It was during his high school years that Maxime discovered economics for the first time: very interested in the humanities, he then followed at the end of his baccalaureate – section economic and social -, a double degree in law & economics at the University Paris 1 Panthéon-Sorbonne. A fairly general course according to him: he wished to improve his master’s degree in mathematics and then passed a degree in applied mathematics within the same university. With these new skills, he felt better able to understand the economic models that serve as the basis or justification for economic policy decisions.
He then decided to follow the Master ETE – Economie Théorique et Empirique (PSE/University Paris 1 Panthéon Sorbonne). These two years allowed him to get a solid base of knowledge in quantitative economics. The subjects he appreciated: econometrics, microeconomics and game theory. After graduating in 2010, he felt like taking a break. A rainy September in Paris pushed him to take a one-way ticket to Cairo. Eight months of travel followed, allowing him to reflect on career choices available to him.
Back in Paris and looking for a job, he received a large number of proposals from digital companies. He then decided to leave the field of the economy and turned to the one of computing that he left behind. For seven years, he has been involved in a large number of missions as a consultant. He discovered, through a wide variety of clients – ministries, banking, retail, energy -, different aspects of the business: software qualification, system administration, testing processes, and he even became a trainer on these subjects.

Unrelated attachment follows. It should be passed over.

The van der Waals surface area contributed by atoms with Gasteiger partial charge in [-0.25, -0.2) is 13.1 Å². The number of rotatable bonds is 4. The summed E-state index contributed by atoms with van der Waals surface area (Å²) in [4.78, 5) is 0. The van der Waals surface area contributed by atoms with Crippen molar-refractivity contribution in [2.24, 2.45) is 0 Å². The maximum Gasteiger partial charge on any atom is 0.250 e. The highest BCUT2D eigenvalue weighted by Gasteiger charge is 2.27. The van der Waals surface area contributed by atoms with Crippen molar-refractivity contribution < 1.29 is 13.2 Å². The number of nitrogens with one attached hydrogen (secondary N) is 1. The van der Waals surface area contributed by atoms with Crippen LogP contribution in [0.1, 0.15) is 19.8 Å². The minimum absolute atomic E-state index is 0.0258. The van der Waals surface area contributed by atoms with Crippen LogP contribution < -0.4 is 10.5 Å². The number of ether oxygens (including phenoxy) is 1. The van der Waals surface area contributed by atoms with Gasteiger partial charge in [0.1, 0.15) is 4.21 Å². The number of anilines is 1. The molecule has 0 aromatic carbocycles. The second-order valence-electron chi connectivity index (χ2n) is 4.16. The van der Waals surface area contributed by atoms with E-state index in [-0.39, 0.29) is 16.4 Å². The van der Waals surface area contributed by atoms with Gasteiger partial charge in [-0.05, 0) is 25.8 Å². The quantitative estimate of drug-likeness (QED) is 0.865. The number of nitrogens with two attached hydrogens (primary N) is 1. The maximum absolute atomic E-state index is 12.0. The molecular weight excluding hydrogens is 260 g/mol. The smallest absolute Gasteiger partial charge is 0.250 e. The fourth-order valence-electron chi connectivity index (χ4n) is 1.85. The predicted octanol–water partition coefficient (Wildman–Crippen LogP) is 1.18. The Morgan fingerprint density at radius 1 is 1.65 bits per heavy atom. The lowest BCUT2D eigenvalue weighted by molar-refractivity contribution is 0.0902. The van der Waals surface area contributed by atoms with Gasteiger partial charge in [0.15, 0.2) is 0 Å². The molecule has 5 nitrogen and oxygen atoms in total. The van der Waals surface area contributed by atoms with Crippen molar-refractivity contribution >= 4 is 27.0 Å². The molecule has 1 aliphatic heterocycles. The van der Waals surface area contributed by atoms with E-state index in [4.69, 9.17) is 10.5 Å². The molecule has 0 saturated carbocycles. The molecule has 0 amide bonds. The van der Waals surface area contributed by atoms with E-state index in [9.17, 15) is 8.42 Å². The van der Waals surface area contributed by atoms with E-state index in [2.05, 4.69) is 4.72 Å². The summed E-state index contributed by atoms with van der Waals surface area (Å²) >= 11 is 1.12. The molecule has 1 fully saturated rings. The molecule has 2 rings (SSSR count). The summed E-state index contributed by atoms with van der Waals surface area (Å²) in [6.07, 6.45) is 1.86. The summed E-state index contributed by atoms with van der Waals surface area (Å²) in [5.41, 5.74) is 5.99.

In 2017, one of his missions led him to work for the Engie group. That same year, a new entity within the group, Engie Digital, was created to develop software covering the entire energy chain. In 2019, Maxime joined Engie Digital as DevOps: he was involved in software development (Dev) and IT systems administration (Ops, for operations). A profession far removed from his initial training in economics, of which he still measures the knowledge acquired, especially in his ability to model various situations – a skill that is very useful today in the field of software quality!
Source: Lettre PSE n°38